A probe of the Food and Drug Administration’s e-mail surveillance of its employees widened Wednesday as the independent federal agency representing whistleblowers opened an investigation.

The FDA secretly monitored the private e-mail accounts of six scientists and doctors who had warned Congress and the White House that medical devices they were reviewing were approved or pushed toward approval despite safety concerns.

Among the communications, made on agency computers, were e-mails the employees wrote to the Office of Special Counsel, which reviews disclosures about government wrongdoing and retaliation against those who report it.

On Wednesday, attorneys for the employees and two prominent Republican lawmakers asked the special counsel to investigate whether the employees’ communications with the office, the Equal Employment Opportunity Commission and the inspector general that oversees FDA operations were protected under federal whistleblower laws. The attorneys and lawmakers say the e-mails were confidential and should not have been intercepted.

The special counsel’s involvement follows a federal lawsuit the scientists and doctors filed against the FDA in January, alleging that the government violated their constitutional privacy rights by intercepting their personal e-mail accounts to monitor activity they say was lawful.

“The confidentiality of these communications was broken,” said Stephen M. Kohn of the National Whistleblowers Center, whose firm is representing the plaintiffs. “As part of their official duties, they have the right to disclose confidential concerns. Employees throughout the government can work on these matters on paid time.”

The FDA tried but failed to have criminal charges brought against the whistleblowers for disclosing sensitive business information. The agency fired or harrassed the others.

Special Counsel Carolyn Lerner warned against government monitoring of email communications with her office.

“Monitoring employee e-mails with Office of Special Counsel or Congress could dissuade employees from making important disclosures,” Lerner said in a statement. “Monitoring communications with Office of Special Counsel is unacceptable.”

She encouraged other federal agencies to review their policies to ensure that they are not monitoring any disclosures--or impending disclosures-- of wrongdoing by whistleblowers.

Sen. Charles Grassley (R-Iowa) and House Oversight and Government Reform Committe Chairman Darryl Issa (R-Ca.) have opened their own probes into the e-mail monitoring, warning the FDA that interfering with a congressonal inquiry was illegal. On Wednesday they appealed to the special counsel to investigate apparent discrepancies in when the monitoring began.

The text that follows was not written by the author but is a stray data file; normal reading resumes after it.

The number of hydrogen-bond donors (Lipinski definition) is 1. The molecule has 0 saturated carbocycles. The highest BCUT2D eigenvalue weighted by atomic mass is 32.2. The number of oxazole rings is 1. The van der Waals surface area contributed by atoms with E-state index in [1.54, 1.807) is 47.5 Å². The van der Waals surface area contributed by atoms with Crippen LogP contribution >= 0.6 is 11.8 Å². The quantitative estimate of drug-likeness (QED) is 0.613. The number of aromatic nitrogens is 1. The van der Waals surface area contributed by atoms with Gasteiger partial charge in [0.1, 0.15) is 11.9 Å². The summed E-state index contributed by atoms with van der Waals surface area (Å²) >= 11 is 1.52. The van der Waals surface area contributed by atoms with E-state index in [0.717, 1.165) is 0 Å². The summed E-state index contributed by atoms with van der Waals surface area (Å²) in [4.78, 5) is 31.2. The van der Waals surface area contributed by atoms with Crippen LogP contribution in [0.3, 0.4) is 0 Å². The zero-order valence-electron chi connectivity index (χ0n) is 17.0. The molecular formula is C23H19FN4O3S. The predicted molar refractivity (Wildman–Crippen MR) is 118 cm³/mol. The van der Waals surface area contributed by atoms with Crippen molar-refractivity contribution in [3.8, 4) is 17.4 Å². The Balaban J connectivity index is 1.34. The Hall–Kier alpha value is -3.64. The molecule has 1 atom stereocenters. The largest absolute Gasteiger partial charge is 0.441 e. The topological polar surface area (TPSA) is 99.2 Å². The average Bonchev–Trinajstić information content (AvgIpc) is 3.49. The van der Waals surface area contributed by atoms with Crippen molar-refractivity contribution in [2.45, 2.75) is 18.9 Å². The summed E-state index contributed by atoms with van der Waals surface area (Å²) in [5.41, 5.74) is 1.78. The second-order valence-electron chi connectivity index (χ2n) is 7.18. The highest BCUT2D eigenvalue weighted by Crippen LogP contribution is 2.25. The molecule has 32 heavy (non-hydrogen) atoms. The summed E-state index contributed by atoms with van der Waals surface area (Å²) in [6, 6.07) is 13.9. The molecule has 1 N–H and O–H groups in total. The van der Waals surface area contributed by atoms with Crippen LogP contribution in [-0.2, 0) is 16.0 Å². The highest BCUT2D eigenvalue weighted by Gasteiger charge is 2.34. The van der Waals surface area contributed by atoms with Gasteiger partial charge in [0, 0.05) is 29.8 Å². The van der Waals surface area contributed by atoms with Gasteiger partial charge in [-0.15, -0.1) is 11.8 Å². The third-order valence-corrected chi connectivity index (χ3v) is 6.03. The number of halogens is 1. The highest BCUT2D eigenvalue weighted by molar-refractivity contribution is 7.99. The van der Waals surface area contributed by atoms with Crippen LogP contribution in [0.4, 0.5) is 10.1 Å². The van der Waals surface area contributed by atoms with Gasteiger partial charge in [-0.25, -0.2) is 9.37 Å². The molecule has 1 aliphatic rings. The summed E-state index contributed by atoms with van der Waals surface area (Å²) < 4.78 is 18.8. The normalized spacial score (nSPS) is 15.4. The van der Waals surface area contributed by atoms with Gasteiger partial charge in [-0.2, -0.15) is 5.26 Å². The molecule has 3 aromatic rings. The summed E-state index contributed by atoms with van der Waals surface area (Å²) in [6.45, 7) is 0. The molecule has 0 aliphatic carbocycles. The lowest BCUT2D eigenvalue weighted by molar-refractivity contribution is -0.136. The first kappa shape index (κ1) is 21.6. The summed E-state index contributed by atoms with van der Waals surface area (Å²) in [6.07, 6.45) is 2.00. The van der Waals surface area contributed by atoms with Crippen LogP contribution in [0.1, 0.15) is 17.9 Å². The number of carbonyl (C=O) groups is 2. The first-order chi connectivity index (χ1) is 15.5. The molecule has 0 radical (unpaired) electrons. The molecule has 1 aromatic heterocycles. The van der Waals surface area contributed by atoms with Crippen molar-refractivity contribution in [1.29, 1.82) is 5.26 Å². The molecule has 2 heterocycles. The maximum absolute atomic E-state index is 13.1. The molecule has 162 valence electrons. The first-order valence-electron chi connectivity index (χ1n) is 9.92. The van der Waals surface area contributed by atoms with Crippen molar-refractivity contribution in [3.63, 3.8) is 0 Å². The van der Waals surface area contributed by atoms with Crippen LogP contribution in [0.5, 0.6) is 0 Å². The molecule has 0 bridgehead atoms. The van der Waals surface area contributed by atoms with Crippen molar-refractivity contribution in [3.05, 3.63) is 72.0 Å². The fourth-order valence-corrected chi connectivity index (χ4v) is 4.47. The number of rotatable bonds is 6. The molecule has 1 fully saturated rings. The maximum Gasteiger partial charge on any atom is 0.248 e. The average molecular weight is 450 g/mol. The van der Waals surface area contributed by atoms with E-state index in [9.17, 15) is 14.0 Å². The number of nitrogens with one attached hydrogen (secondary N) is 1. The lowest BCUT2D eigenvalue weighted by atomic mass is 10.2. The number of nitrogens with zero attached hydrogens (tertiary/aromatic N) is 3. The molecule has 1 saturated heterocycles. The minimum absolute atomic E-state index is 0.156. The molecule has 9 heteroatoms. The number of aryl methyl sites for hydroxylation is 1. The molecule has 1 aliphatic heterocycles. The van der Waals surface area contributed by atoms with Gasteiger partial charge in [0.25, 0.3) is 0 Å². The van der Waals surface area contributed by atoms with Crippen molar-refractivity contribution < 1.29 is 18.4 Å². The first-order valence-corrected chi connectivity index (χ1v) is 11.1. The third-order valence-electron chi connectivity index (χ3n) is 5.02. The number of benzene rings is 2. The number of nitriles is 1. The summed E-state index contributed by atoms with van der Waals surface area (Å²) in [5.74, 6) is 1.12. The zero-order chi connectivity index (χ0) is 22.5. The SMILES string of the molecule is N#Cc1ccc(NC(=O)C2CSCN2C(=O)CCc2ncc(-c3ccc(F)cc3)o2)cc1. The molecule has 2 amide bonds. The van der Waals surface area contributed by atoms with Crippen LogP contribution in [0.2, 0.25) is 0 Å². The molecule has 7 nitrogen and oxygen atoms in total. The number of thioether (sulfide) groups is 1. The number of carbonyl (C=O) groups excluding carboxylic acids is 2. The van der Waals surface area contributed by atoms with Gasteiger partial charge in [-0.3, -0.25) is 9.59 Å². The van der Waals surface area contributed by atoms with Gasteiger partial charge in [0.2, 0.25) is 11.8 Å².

Health and Human Services Secretary Kathleen Sebelious told Grassley at a budget hearing Wednesday that the FDA plans to cooperate with the special counsel’s investigation. She said that while “I certainly share your concerns about the potential for retaliation against whistleblowers,” the FDA “needs to have protections about proprietary information.”

The agency has warnings on its computers, visible when users log on, that employees have “no reasonable expectation of privacy” in any data passing through or stored on the system, and that the government may intercept any such data at any time for any lawful government purpose.

But Kohn said the warning itself is illegal since it does not ensure that employees who are preparing complaints to agencies that investigate wrongdoing have a right to have their private communications confidential.

The FDA said last week it began the surveillance in April 2010 to investigate allegations the employees leaked confidential information to the public. But documents obtained by the employees, who worked for the Office of Device Evaluation, showed contents of several e-mails from January 2009 between one scientist and a congressional aide.

The plaintiffs had challenged the safety and effectiveness of devices used in detecting colon cancer, breast cancer or other medical problems. Most of the devices were approved by supervisors after the scientists recommended against approval.

The inspector general’s office for the Department of Health and Human Services concluded twice that there was no evidence of criminal misconduct by the scientists.